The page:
We speculate that sometime in the 1860s, they got tired of going back and forth from one house to the other, and the family grew. So they joined the two structures. Then the Woodruff-Fontaine House next door started construction in 1870. While that was being built, someone here must have decided that they needed to keep up with the Joneses. They hired the same architect who was building the house next door, Matthias H. Baldwin—but [on the condition that] he could not tear down or significantly alter the two houses that had already been joined.
So there were some practical issues that make for a unique structure. When you look at a picture of the front of the house, you see the “new” three-story addition from 1872.
The restoration was beyond what we could do [ourselves]. I quit my job, and I managed the project. We had a contractor who was very helpful in finding the subcontractors that we needed for this kind of specialty work.
On the outside, there was a lot of physical work to be done, from repointing to cleaning brick and sandstone to repairing woodwork. The hope was to use everything that was there and to replace as little as possible. Inside, as you can imagine with a house that was a school for 30 years and then empty for 54, there was some significant deterioration. For example, anywhere there had been a radiator, all the wood around the floor and everything had rotted—it was gone. So on the first floor, the only room where we were able to save all the hardwood was the parlor. The rest of the wood floors were too far gone.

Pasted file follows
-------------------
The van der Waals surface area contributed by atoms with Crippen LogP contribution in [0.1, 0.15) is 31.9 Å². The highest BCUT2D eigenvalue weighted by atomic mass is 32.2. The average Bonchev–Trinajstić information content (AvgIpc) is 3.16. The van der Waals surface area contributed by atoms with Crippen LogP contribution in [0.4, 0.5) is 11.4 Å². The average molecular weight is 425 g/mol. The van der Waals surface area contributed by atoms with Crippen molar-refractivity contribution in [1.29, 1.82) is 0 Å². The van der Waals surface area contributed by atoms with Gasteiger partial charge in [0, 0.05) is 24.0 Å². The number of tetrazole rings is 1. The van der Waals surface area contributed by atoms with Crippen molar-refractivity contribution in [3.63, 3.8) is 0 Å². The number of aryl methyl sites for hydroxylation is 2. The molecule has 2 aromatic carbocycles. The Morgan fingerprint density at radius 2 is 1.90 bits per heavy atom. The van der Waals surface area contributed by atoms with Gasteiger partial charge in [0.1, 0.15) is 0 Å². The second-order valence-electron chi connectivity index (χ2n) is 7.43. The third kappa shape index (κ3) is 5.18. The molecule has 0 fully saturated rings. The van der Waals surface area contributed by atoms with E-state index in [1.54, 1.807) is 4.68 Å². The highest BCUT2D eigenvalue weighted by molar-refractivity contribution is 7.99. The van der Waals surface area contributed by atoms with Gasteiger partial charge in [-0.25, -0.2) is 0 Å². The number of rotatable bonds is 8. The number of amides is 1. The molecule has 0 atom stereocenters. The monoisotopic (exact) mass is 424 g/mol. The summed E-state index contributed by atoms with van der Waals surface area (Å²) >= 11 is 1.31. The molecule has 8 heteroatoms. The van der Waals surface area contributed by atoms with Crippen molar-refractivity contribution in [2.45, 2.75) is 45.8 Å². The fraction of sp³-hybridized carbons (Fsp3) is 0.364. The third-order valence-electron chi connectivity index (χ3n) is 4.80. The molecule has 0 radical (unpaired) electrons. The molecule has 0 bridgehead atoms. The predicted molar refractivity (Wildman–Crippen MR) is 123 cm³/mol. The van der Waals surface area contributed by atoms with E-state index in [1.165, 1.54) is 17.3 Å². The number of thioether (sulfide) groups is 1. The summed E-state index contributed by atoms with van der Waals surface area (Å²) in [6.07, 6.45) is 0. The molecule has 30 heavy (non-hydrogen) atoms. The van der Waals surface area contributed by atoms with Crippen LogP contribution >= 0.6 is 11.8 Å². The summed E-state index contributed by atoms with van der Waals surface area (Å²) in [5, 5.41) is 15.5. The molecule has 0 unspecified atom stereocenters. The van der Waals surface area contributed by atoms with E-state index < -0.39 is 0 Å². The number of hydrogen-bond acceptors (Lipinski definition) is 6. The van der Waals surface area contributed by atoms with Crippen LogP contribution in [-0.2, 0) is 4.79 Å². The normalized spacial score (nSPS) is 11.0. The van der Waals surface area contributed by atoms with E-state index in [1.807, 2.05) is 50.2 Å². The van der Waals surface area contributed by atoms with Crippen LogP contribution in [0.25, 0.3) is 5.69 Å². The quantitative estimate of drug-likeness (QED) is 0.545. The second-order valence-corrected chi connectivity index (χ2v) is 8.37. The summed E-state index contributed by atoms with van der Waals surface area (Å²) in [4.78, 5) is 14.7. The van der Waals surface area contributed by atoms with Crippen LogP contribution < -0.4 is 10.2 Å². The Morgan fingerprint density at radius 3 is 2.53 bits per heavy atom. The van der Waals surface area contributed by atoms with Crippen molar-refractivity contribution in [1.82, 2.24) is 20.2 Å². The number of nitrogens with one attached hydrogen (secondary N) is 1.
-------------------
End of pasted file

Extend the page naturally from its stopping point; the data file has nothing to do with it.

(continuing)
The parlor looks very close to what it looked like in 1872. We were very blessed to have that room’s original mirrors and cornices in place. All the fireplaces are original. In what now is our dining room, there was also a fresco that was introduced in the renovation of 1872. It had been painted over at least seven times, and we were able to restore it. We also restored the main staircase. You won’t believe this, but not even a single spindle was missing.
In the foyer, we were able to save five pieces of plaster molding that were intact. And then we replaced everything else—we’re talking about 90 percent. In the parlor, about 75 percent of the molding was intact, so we just had to replace 25 percent. Finding someone who could do all that beautiful, intricate molding was probably one of the most challenging pieces of this project.
The rest of the house had been stripped to the studs. We have no clue what the crown molding would have looked like in each of the other rooms. We replaced it with period-appropriate molding.
The front doors of the house are the original doors. They’re carved mahogany. I foolishly thought that restoring them would be an easy thing to do. It took longer to restore the front doors than it did to restore the whole rest of the house. That was a major, major headache. But it was worth it.
We opened the James Lee House to B&B guests on April 17, 2014. It has been a good balance so far. It’s amazing to sit in our parlor and just wonder what life would have been like when it was finished in 1872. I’m so grateful that we can live there now with air-conditioning and all the modern amenities and still get the splendor of a house of that era. Our guests are fantastic.
Having a B&B is really rewarding, and it’s also a lot of work. I won’t lie to you: Sometimes we do just close the place down and have time to ourselves. But five and a half years into it, we’re still thoroughly enjoying it. And we get to share our house with people from all over the world.